Society & Lifestyle
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|by V. K. Joshi (Bijji)|
As the human race evolved from hunter-gatherer stage to a home dweller and grew to become the most powerful amongst all the animals, it also developed materialistic comforts. In the process besides comforts the race inadvertently invited hazards from the nature. At times one is compelled to think ‘are the machinations meant for human comfort (and also power) or they are becoming a liability?’ Who could ever imagine that the nuclear power generation facility developed by Japan would become a big encumbrance for the country!
Japan is supposed to be one of the best prepared countries to ward off a natural or a man made disaster. And yet thousands perished because the disaster was quicker than the residents. But this example is not to encourage complacency. On the other hand it was mainly because of the preparedness and self discipline of the Japanese people the number of dead was contained. Despite the great tragedy the lines of communication were open almost throughout.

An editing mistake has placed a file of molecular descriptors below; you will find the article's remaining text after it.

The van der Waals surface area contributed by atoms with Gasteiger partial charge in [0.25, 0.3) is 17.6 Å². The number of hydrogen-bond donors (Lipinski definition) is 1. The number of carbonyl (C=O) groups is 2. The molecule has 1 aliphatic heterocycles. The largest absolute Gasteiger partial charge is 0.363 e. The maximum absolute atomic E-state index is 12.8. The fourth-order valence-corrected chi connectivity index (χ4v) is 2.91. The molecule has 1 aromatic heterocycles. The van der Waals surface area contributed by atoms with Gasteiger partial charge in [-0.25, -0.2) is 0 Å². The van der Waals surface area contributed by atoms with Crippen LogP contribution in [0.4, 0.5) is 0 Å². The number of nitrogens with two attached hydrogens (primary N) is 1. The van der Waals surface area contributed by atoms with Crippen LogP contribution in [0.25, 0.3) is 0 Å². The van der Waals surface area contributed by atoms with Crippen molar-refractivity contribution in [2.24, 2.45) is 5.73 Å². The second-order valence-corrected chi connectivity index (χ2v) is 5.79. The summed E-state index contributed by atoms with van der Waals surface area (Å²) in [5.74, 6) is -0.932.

Earthquakes of magnitude 8.0 to 8.9 and 9.0 to 9.9 are deemed as Great earthquakes. The former can cause destruction in areas several hundred miles to several thousand miles across says the standard of Richter Magnitudes. Since 1575 till date 24 great earthquakes of magnitudes 8.5 to 9.5 have shaken our globe and innumerable people have lost their lives. The worst part of these earthquakes is that some of them generated tsunamis which played havoc with the mankind. The 11th March earthquake of Japan was a great earthquake.
Japan had the twin disasters of a great earthquake followed by the tsunami which damaged the nuclear power stations to such an extent that now the country is facing a nuclear holocaust. Since the nature has no boundaries, the nuclear cloud can move in any direction to any country and cause havoc there too.
Well what happened in Japan can be termed as a rare of the rarest of disasters. It was a misfortune for the country and it will take them considerable time to come back on an even keel.
There is no comparison between Japan and India when it comes to pre-disaster preparedness. Since the subject is vast, my contention here is to see how well prepared are we for a mega-disaster especially from the point of view of the telecom industry?
A fast developing country like ours needs rapid industrialization. Fortunately the process has been going on at a fast pace and results are coming forward. For industrialization the first and foremost requirement is the communication net work. Thanks to the policies laid by our former Prime Minister Rajiv Gandhi the communication network in the country has developed very well and is growing rapidly.